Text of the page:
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Tawdry Cosby (Continued): Smithsonian Secretary Skorton Supports the Controversial Show’s Run

The Smithsonian’s new head, David Skorton, last week endorsed the continuation of the Cosby Show at the National Museum of African Art, notwithstanding the flood of unfunny allegations regarding comedian Bill Cosby‘s personal character.

National Museum of African Art

National Museum of African Art

The day before the latest sordid story appeared in the NY Times, Linda St. Thomas, the Smithsonian’s chief spokesperson, responded to my query as to whether the institution might consider changes to the exhibition (beyond the recently added visitor-advisory message that disclaims any implicit Smithsonian endorsement of Cosby’s conduct).

St. Thomas wrote:

Dr. Skorton mentioned the “Conversations” exhibition in an all-Smithsonian staff meeting Thursday and said he agrees with and supports the museum director and Under Secretary Richard Kurin’s decision to keep the exhibition open.

We are not making changes to the exhibition itself.

I can’t speak to exhibition guidelines in the future, but our news releases will include the fact that the lender is also funding the exhibition. As you know, we answered that question when asked, but it will now be added to the initial release [emphases added].

As I suggested in my previous post, that’s not enough. Before tackling the problem of “guidelines in the future,” the Smithsonian needs to take immediate steps to expunge any text extolling the Cosbys (as distinguished from their artworks) in the current show and it should banish from display the idealized portrait of the philanderer and his wife. In light of the flood of soap opera-ish developments, the show’s flattery of the lender bombs like a bad sitcom joke.

The need for exhibition revision has become more urgent with the latest recital by the Times (linked in the second paragraph, above) of Cosby’s own detailed admissions in a lawsuit deposition obtained by the newspaper. This bombshell has blasted away any doubts regarding the tawdry nature of Cosby’s affairs and throws into sharp relief the disconnect between his off-camera antics and his sanctimonious public posture as an exemplar of moral probity and family values.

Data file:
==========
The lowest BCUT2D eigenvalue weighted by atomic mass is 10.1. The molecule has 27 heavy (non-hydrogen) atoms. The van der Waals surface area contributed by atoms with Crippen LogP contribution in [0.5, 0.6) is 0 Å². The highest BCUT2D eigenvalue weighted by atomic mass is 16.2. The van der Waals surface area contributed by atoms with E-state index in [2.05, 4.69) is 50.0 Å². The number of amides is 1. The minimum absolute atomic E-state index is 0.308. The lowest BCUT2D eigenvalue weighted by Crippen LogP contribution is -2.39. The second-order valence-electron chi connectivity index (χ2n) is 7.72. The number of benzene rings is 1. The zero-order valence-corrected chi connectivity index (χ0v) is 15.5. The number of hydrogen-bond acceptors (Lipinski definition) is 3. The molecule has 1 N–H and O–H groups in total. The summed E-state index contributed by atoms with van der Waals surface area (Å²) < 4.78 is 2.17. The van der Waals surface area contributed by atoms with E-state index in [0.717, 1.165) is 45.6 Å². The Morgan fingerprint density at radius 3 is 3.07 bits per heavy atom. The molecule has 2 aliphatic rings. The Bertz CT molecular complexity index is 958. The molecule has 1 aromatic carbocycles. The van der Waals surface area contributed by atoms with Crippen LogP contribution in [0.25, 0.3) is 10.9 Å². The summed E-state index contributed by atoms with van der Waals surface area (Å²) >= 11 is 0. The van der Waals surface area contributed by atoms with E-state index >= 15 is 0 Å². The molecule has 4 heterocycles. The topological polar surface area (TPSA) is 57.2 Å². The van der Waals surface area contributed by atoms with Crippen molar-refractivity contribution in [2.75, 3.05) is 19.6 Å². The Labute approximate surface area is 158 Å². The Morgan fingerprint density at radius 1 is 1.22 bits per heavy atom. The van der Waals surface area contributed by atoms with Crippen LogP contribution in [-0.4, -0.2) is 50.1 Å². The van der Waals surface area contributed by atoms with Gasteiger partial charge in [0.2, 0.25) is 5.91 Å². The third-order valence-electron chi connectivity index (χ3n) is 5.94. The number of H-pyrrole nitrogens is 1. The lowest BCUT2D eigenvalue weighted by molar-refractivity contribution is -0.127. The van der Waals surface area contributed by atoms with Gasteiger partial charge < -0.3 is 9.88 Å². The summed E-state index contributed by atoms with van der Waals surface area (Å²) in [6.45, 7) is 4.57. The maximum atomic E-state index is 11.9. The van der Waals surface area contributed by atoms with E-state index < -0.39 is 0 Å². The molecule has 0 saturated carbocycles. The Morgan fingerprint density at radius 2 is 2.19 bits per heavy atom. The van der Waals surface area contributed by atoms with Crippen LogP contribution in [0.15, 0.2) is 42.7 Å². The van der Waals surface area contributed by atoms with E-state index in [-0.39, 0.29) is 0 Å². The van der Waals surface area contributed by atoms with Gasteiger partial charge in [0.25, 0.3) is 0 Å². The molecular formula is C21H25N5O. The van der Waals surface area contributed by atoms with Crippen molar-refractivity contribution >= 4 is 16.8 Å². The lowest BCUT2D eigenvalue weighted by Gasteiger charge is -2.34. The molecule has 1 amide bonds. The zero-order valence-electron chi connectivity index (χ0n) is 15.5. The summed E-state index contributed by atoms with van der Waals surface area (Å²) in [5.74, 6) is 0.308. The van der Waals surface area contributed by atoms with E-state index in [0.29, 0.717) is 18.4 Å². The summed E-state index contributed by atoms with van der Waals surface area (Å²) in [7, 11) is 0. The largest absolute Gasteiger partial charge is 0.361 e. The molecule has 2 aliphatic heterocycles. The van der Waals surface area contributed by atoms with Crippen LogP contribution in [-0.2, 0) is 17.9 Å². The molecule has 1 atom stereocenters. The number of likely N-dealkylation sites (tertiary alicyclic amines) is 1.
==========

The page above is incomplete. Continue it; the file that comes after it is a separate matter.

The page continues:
Of more long-term importance than rejiggering the Smithsonian’s current exhibition is the imperative to redefine guidelines for future shows. I am not one who believes that museums should never mount single-collector shows. But it’s essential that such shows be motivated by the curator-driven desire to share with the public choice examples from a truly superlative collection. If an exhibition makes that cut, it should be funded without any financial support from the lender. (The Cosbys kicked in $716,000 for their show.)

Why is independent funding important?

Museums’ financial pressures make single-collector shows dangerously tempting—all the more so if the lender coughs up some cash. A show of curator-selected works from multiple sources is more complicated and more expensive to mount, but in most instances it is also likely to be more enlightening. Some wealthy collectors are all too willing to subsidize a museum showcase for their uneven acquisitions, knowing full well that their own prestige, not to mention the value of their holdings, may be enhanced by museum validation.

Given the choice between a show that involves extensive fundraising and a lesser one that comes with ready cash from collector/lenders, a financially challenged museum faces a tough decision, unless unambiguous professional guidelines are firmly in place.

A corollary to the independent-funding axiom is that museums should curtail the growing practice of accepting financial support for artists’ shows from the deep-pocketed dealers who represent them (as I have previously discussed). This market-driven support is another instance of how “museums are being relentlessly commercialized,” in the words of Christopher Knight‘s recent hard-hitting LA Times article.

Single-collector shows are particularly rife with conflict-of-interest potential when the lender is a museum board member, unless the works have been promised to the museum. Even if the impetus for the show didn’t originate with the board member/collector, a show focused on the holdings of a museum insider doesn’t pass the smell test. (Camille Cosby, Bill’s wife, is on the National Museum of African Art’s advisory board.)

Unless a show celebrates the gift of a major collection, the collector (as distinguished from his or her holdings) should not be lionized by the museum. An institution should thank owners for their generosity in lending their art, display the works to best advantage (backed by curator-driven scholarship and interpretation) and leave it at that.

If the Cosby debacle impels a push for clearer, stronger professional guidelines—not only at the Smithsonian, but throughout the museum world—this sad saga could yet have an upbeat ending.

an ArtsJournal blog